My good lord. The dumplings melt in the mouth like heaven (thanks, most likely, to all that extra duck fat added to the mixture). The crystal clear soup is like a magic trick. It looks like it shouldn’t hold as much flavour as it does.
The cucumbers are pretty much a pointless irritant, unnecessary garnish along the lines of those confit onions in the Chilli Con Carne.
This really was quite a stunning way to end the meal. Especially the dumplings. You could have laid out fifty of those and I’d have happily munched down every last one.
This was a fitting choice for the final dish in our cooking of all 16 of Heston’s In Search of Perfection recipes, since it’s not only a spectacularly complex affair, but also a kind of greatest hits playlist of Heston’s favourite cooking techniques.
You’ve got a pressure cooked stock for the soup, just like stocks of Heston’s Chilli Con Carne or Risotto, but it’s double-fortified the same as the fish stock in Heston’s Perfect Fish Pie recipe. The meats are salt-treated for flavour, with the duck crown being brined like Heston’s original Perfection Roast Chicken, and the legs covered in a flavoured cure, just like salmon and haddock for the Fish Pie.
Crisping the duck skin was a more successful version of the early steps we made with Heston’s Perfect Roast Chicken recipe, and melting the maltose on a low heat was very reminiscent of our pan full of Golden Syrup for Heston’s Treacle Tart recipe. Poaching the actual duck breast was made easier by our sous vide rig, avoiding the hassle of keeping a pan at a constant temperature, a bit like the potatoes for the Fish Pie.
Added nostalgia occurred when blitzing the dumpling paste, which took us right back to the sausage emulsion for Heston’s Bangers and Mash, and those pickled cucumbers were another of the Perfection series unnecessarily-elaborate garnishes. Of course absurdly long cooking times and hard-to-find ingredients were all familiar experiences as well.
If this recipe was a film it’d be Hayao Miyazaki’s Howl’s Moving Castle: fantastic in its own right, but with a familiarity that references and builds upon all the work that has come before it (also, it’s as different to what you’d be served in Quanjude Roast Duck as Miyazaki’s movie is to Diana Wynne Jones’ original novel). And, like Miyazaki’s ‘penultimate’ movie (we do not count Ponyo) it’s gorgeous, indulgent, epic, masterful and balanced.
The balance is a key factor. Those three dishes not only hark back strongly to the traditional way of preparing a whole duck in a range of dishes, as intended, but also complement each other perfectly. Heston claims to have made eight dishes, referencing the luckiest number in Chinese culture –we’ve counted several times and we can still only see five. Maybe he’s including the sliced cucumbers and the bottle of Hoi Sin sauce? Still, across those five to eight dishes there is an ideal selection of taste, texture and flavour.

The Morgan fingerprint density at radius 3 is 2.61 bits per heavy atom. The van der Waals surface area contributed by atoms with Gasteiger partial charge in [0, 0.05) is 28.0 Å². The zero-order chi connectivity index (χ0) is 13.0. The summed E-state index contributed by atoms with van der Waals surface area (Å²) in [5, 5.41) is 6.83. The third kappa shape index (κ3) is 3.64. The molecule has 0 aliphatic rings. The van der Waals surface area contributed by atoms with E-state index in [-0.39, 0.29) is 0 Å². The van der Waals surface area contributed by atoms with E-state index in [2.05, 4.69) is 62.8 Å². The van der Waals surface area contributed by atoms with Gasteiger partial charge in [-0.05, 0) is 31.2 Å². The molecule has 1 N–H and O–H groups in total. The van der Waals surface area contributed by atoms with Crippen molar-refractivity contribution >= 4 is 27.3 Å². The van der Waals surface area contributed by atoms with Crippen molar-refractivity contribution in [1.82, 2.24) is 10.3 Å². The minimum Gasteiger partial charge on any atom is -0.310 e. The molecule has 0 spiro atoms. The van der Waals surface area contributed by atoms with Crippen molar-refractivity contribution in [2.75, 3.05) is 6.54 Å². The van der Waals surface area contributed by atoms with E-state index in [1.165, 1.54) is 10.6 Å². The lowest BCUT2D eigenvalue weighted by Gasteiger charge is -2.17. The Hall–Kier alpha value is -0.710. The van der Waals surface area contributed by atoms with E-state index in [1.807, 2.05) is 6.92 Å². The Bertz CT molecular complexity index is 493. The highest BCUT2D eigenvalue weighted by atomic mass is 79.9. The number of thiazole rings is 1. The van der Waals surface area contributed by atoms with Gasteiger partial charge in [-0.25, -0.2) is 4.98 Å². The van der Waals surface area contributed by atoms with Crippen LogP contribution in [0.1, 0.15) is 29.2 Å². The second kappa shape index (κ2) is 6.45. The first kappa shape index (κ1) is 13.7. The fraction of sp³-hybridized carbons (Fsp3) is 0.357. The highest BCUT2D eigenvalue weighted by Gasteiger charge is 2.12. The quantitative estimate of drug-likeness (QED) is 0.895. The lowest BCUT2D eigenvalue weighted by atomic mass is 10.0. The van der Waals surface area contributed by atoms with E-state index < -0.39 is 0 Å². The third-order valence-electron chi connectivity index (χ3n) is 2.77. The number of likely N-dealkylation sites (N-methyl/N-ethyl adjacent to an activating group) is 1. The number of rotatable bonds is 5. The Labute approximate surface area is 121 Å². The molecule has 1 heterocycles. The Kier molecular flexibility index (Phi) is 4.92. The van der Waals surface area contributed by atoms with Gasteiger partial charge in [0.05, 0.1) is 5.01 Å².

Right back at the start of this journey the first Heston Blumenthal In Search of Perfection recipe we made was Heston’s Perfect Spaghetti Bolognese. In that show Heston declares that his intention was to create a recognisable version of the classic, but also to “take this dish forward”, using modern skills, techniques and expertise to enhance the entire experience.
That’s exactly what this recipe is. It’s exactly what you’ve heard or been told Peking Duck can and should be, run through a European Modernist filter, and all the benefits that brings (and if you don’t like modernist cooking then you ought not to be reading 4,669 word reports on Heston Blumenthal recipes).
We’re not saying we liked every aspect of Heston’s Perfection Peking Duck, and we’re certainly in no hurry to repeat it again. But, expensive, longwinded, tricky, obscure and with outstandingly delicious results of a neglected and often abused classic, Heston’s Perfect Peking Duck recipe is the best possible summary of everything the entire In Search of Perfection project sought to achieve.
Aww, hell. I’d just injection-brine a duck breast and sous-vide it. Grill or maybe deep fry maltose-painted skin and serve the pancake course alone.
Of course, there is something very seductive about making an ice-filtered soup again. And we’d be tempted to remake the dumplings because we could eat those things like popcorn.
And if you’re in the mood for more cultural delights, why not watch one of my all-time favourite Chinese movies – Tsui Hark’s period blend of comedy, action, romance, caper and martial arts, Peking Opera Blues:
This Edible Life – We mentioned this earlier. This is the definitive report on making Heston’s Perfect Peking Duck recipe. Invaluable and comprehensive reading for anyone thinking of attempting the recipe.
The Guardian – Paul Levy’s review of the original broadcast show. Can you tell we’re a bit short on links for this recipe? The brilliant Levy does say make some sage and intelligent observations about the kind of person who would make any of Heston’s In Search of Perfection recipes.
Is three days to make a Peking Duck recipe worth it? Or what’s your favourite part of this traditional Chinese recipe? Tell us your thoughts in the comments section…